Climate change disproportionately affects members of disadvantaged communities and groups who face socio-economic inequalities, including many people of colour. As the United States becomes more racially and ethnically diverse, promoting public engagement with climate change across diverse audiences is becoming increasingly important.
Prior research has shown that people of colour in the U.S., including Hispanics/Latinos, African Americans, and other non-White racial/ethnic groups, are more concerned than Whites about climate change. Hispanics/Latinos, in particular, tend to be the most concerned.
The Centre for Climate Change Communication at the George Mason University in Fairfax, Virginia, in a recent study used data from two Climate Change in the American Mind surveys conducted in 2019 to examine the distribution of Global Warming’s Six Americas, willingness to engage in climate activism, and voting issue priorities across the three largest racial/ethnic groups in the U.S.: non-Hispanic/Latino Whites, non-Hispanic/Latino African Americans, and Hispanics/Latinos.
Americans can be categorised into six distinct groups based on their beliefs, attitudes, and actions related to global warming. The “Alarmed” are the most certain that global warming is happening, are most concerned about it, and are most supportive of climate policies and actions. The “Concerned” also think global warming is happening and view it as a serious threat but tend to perceive it as more distant and less urgent than the Alarmed.
Nearly six in 10 Americans are either Alarmed or Concerned. The “Cautious,” “Disengaged,” and “Doubtful” are each at different stages of understanding global warming and are less engaged with the issue. The “Dismissive” tend to reject the reality and threat of human-caused global warming and oppose taking action to address it.
The study finds that Hispanics/Latinos (69%) and African Americans (57%) are more likely to be Alarmed or Concerned about global warming than are Whites (49%). In contrast, Whites are more likely to be Doubtful or Dismissive (27%) than are Hispanics/Latinos (11%) or African Americans (12%).
Compared to Whites, Hispanics/Latinos and African Americans also report greater willingness to join a campaign to convince elected officials to take action to reduce global warming. More than one in three Hispanics/Latinos (37%) and African Americans (36%) say they would “definitely” or “probably” join a campaign, while about one in five Whites (22%) say so.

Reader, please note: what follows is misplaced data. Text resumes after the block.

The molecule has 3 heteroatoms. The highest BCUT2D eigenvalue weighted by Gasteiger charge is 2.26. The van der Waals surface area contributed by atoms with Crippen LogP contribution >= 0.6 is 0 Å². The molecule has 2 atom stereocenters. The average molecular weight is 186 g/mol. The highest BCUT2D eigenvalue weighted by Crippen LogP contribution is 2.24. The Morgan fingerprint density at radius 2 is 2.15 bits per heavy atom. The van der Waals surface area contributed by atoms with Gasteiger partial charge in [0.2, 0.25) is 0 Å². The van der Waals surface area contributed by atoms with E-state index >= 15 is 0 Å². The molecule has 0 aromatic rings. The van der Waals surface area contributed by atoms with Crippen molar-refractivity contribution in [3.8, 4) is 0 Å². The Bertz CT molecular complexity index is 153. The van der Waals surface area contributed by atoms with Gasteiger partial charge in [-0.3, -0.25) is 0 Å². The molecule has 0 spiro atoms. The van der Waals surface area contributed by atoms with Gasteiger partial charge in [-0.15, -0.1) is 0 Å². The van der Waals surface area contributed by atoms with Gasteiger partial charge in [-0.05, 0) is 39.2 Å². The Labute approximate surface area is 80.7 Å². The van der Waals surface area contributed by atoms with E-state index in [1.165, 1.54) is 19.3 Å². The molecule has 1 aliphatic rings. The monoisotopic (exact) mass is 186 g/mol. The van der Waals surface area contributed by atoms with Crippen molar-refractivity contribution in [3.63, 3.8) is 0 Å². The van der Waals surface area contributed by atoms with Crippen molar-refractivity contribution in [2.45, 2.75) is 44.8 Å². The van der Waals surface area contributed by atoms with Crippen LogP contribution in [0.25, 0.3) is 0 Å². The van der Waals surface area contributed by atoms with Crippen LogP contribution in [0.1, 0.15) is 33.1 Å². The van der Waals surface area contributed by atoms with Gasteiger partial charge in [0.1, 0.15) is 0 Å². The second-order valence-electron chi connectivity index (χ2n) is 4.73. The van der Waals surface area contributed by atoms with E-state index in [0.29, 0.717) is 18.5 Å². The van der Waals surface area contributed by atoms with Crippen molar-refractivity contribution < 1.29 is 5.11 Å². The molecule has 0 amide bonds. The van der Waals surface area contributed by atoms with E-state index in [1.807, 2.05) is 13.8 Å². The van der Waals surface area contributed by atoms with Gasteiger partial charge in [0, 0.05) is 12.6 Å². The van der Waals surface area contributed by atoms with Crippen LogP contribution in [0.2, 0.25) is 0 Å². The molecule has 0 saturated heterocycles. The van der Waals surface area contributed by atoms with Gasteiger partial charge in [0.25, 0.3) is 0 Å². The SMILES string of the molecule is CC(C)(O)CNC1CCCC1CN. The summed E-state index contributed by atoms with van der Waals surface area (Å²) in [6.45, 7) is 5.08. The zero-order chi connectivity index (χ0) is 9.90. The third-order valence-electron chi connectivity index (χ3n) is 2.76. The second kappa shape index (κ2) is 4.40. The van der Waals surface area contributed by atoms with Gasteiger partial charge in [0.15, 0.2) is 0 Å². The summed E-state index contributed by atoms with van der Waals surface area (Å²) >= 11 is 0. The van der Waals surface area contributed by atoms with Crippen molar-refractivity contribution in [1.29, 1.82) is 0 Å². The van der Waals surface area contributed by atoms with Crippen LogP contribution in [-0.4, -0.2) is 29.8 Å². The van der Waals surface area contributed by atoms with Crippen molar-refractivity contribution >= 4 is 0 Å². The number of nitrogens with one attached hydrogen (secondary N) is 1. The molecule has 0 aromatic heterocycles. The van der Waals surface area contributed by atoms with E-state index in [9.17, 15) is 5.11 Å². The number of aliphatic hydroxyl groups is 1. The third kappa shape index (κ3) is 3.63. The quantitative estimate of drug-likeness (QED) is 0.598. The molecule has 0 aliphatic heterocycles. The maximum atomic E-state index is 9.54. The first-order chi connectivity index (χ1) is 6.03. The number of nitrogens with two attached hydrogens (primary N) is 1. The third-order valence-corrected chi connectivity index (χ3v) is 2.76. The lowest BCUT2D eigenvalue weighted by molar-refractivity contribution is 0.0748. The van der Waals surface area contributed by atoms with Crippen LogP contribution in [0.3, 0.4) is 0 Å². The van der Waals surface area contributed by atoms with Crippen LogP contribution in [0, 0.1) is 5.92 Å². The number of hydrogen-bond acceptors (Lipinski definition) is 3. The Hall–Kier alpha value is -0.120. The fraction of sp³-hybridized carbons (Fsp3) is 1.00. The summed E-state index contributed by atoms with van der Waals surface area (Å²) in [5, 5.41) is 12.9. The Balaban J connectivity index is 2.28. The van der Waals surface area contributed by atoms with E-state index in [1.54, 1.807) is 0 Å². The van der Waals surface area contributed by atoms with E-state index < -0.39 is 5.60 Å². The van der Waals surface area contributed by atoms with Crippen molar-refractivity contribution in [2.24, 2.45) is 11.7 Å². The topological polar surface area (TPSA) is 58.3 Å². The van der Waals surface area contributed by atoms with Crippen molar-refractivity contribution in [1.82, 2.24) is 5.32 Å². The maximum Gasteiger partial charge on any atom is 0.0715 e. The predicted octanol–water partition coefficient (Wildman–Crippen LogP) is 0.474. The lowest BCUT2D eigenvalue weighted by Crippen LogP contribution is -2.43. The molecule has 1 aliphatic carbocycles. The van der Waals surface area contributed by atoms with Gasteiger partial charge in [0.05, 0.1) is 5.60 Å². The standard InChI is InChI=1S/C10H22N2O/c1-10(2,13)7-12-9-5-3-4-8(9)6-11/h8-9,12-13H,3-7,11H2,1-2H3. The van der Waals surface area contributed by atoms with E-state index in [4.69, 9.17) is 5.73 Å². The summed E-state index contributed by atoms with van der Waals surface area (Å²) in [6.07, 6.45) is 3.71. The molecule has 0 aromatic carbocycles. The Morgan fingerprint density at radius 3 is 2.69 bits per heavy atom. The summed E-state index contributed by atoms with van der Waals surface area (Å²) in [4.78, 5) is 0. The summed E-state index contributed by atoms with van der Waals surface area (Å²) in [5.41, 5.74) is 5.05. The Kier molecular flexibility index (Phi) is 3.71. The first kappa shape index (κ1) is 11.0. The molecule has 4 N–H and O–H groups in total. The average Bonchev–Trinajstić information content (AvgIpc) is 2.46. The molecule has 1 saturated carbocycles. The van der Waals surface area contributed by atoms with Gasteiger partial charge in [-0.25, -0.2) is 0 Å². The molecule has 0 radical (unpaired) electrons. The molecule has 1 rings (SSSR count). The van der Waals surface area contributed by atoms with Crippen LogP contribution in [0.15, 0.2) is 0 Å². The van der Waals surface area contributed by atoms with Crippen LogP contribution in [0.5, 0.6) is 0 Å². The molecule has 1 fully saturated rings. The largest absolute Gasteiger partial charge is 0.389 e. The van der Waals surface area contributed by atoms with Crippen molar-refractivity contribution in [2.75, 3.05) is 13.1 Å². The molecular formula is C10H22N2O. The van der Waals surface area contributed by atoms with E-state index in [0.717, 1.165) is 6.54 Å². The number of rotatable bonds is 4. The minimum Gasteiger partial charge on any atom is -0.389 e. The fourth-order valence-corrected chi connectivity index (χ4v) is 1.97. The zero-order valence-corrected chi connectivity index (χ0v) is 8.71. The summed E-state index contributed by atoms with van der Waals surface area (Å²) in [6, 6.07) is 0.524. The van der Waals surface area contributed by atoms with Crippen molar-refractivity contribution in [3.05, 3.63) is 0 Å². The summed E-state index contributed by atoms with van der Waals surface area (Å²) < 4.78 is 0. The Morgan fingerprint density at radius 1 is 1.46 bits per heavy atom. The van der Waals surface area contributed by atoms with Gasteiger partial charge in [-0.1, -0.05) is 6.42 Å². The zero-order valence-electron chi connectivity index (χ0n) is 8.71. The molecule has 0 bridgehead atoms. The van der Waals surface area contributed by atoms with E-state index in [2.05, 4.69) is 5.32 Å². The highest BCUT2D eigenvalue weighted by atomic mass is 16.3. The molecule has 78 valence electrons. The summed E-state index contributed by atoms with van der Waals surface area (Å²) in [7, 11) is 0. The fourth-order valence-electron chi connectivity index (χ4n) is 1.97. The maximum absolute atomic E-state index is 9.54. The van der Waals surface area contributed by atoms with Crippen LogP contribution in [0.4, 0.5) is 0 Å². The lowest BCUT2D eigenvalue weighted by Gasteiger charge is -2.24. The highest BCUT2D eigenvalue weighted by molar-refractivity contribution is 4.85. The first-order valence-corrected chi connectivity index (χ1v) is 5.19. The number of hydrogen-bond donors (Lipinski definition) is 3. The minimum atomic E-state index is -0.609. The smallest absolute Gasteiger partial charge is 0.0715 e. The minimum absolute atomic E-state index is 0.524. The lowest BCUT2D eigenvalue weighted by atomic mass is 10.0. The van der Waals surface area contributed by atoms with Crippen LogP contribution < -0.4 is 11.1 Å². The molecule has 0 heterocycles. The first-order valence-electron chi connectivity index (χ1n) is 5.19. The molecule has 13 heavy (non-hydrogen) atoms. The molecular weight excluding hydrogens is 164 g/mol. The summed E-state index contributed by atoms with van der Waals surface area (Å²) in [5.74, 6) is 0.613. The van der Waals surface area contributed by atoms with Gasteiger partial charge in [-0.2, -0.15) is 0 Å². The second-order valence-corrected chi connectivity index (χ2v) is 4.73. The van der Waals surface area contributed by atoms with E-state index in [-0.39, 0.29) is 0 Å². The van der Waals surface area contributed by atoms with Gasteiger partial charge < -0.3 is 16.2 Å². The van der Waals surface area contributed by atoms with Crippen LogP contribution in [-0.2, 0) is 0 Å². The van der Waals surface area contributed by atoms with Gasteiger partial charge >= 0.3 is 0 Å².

The researchers also asked Americans how important 29 policy issues will be in determining their vote in the 2020 Presidential Election. Among registered voters, many Hispanics/Latinos say global warming will be “very important” to their vote (57%; ranked 6th) – which is comparable to the importance of immigration reform (57%; ranked 7th). While about half of African Americans say global warming will be “very important” to their vote (53%), it ranks 16th in their list of issue priorities. About one in three Whites (35%) say global warming will be “very important” to their vote (ranked 17th).
Research suggests that people of colour may be more concerned than Whites about climate change because they are often more exposed and vulnerable to environmental hazards and extreme weather events. One particularly important example is that people of colour are more likely than Whites to be exposed to air pollution.
Inequitable exposure to environmental problems such as this may also explain, at least in part, why Hispanics/Latinos and African Americans report greater intentions to engage in climate activism.
Compared to Whites in the U.S., people of colour are less politically polarised in their views about climate change, and are less likely to identify as Republican or politically conservative.
For instance, the researchers’ 2019 data show that 46% of Whites identified as Republican (or leaning Republican) compared to 19% of Hispanics/Latinos and only 6% of African Americans. In fact, when the survey statistically control for differences in party identification between racial/ethnic groups in the analyses, African Americans are no more likely than Whites to be Alarmed or Concerned about global warming.
Hispanics/Latinos, however, are still more Alarmed or Concerned than are Whites, even when controlling for differences in party identification. Thus, differences in political views between Whites and people of color may explain some of the racial/ethnic differences in concern about and engagement with climate change.
Understanding how various groups of people perceive and respond to climate, and why there are differences between groups, can help improve communication about climate change across diverse audiences, and more effectively support public engagement and action.